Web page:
‘Neuromorphic computing provides the potential for very low-power solutions.’

In systems based more on biomimicry, computer scientists can explore neurogenic processes like spike-timing-dependent plasticity (STDP), which controls the strength of connections between neurons based on the electrical activity, or spikes, before and after a synapse. “We know the brain uses STDP and other neurogenic effects where connections get strengthened based on use and forge new connections,” Van Essen says. “It’s really interesting, but it’s hard to design a task based on those techniques.”

Some scientists are exploring learning and memory mechanisms in the brain, which could lead to new computing approaches. (See sidebar, “Modeling Memories.”) Methods the brain uses to store or analyze information, however, do not always translate readily into computer hardware or software.

The LLNL team’s key question: Can neuromorphic architecture make an impact on the lab’s work? “Can we do it at a reasonable scale?” Van Essen asks. “We’re looking at this from a purely scientific research point of view.”

Those questions led them to explore the TrueNorth processor. Van Essen says their approach is dictated by practical considerations. “The architecture was realized in silicon, and we could buy research hardware to tackle a project at scale.” For certain problems, “neuromorphic computing provides the potential for very low-power solutions.”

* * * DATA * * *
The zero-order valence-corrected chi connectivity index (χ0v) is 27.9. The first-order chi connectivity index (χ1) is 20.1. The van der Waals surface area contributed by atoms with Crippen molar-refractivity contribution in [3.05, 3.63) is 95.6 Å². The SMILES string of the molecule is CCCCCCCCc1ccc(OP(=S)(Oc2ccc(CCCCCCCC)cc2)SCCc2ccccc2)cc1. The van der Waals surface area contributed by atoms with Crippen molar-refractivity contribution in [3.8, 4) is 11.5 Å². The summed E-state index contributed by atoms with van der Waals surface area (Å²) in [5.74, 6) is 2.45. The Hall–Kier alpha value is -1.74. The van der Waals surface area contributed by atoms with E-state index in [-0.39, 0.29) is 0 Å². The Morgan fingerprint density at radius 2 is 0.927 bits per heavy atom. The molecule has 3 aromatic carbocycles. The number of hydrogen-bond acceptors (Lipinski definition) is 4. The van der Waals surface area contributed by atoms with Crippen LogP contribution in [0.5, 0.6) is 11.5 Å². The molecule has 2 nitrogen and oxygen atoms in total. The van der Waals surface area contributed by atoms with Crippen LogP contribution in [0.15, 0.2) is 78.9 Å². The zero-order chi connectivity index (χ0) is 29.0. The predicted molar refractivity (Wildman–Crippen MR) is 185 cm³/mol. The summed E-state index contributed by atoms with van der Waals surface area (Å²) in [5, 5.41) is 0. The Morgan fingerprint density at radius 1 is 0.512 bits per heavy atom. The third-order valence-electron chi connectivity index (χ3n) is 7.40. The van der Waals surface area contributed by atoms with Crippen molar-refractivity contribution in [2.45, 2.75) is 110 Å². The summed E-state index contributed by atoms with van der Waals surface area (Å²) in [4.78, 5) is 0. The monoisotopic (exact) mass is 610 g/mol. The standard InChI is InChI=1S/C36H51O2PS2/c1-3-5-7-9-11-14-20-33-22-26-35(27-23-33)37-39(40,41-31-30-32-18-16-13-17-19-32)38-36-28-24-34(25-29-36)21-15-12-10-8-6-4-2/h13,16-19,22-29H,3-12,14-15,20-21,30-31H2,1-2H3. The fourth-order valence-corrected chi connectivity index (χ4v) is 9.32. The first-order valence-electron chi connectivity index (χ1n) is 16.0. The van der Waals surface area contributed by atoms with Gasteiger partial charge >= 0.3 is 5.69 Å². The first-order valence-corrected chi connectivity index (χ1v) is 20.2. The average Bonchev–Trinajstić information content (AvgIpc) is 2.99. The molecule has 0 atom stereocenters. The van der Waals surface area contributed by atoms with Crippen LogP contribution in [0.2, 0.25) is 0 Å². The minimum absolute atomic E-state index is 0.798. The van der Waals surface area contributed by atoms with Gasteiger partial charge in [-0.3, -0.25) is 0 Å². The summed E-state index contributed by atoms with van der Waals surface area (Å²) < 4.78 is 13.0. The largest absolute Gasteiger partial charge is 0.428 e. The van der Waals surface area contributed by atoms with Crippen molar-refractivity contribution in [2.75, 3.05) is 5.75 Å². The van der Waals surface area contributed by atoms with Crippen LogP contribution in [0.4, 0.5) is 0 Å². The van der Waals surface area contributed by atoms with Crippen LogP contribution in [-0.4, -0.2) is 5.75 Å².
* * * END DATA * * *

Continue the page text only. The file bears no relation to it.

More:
In fact, his team mapped several applications to the TrueNorth processor to test it. “In some examples, we realized the solutions that we hoped for,” he says, “but it remains an open question if we can get much higher performance in general.”

Much of the LLNL group’s early work examined the complexity of mapping applications on the new hardware and met with early success. For instance, the researchers worked on image-processing applications, and developed neural networks that map well to TrueNorth. “It’s a promising result,” Van Essen says. “We came up with good solutions, reasonably quickly in development time, and they provided good accuracy compared to traditional approaches.” Plus, these solutions used little power.

For some of these applications, the team must develop capabilities that TrueNorth lacks. For example, Van Essen’s group explored some computing processes that required machine learning. “That was interesting because the required machine-learning structures don’t exist in the TrueNorth ecosystem,” Van Essen says. So, his team is working on solving that. “We’ve had good progress there,” he says, but more remains to be done.

In fact, it will be some time before scientists know how far they can get with neuromorphic techniques. Maybe the most brain-like approaches will work the best, or computer scientists might get better results from architectures that resemble rather than replicate neural circuits and processes. Progress in neurobiology and computer science could eventually join forces to yield energy-efficient computations, one of the remaining stumbling blocks to pushing processor operations ahead.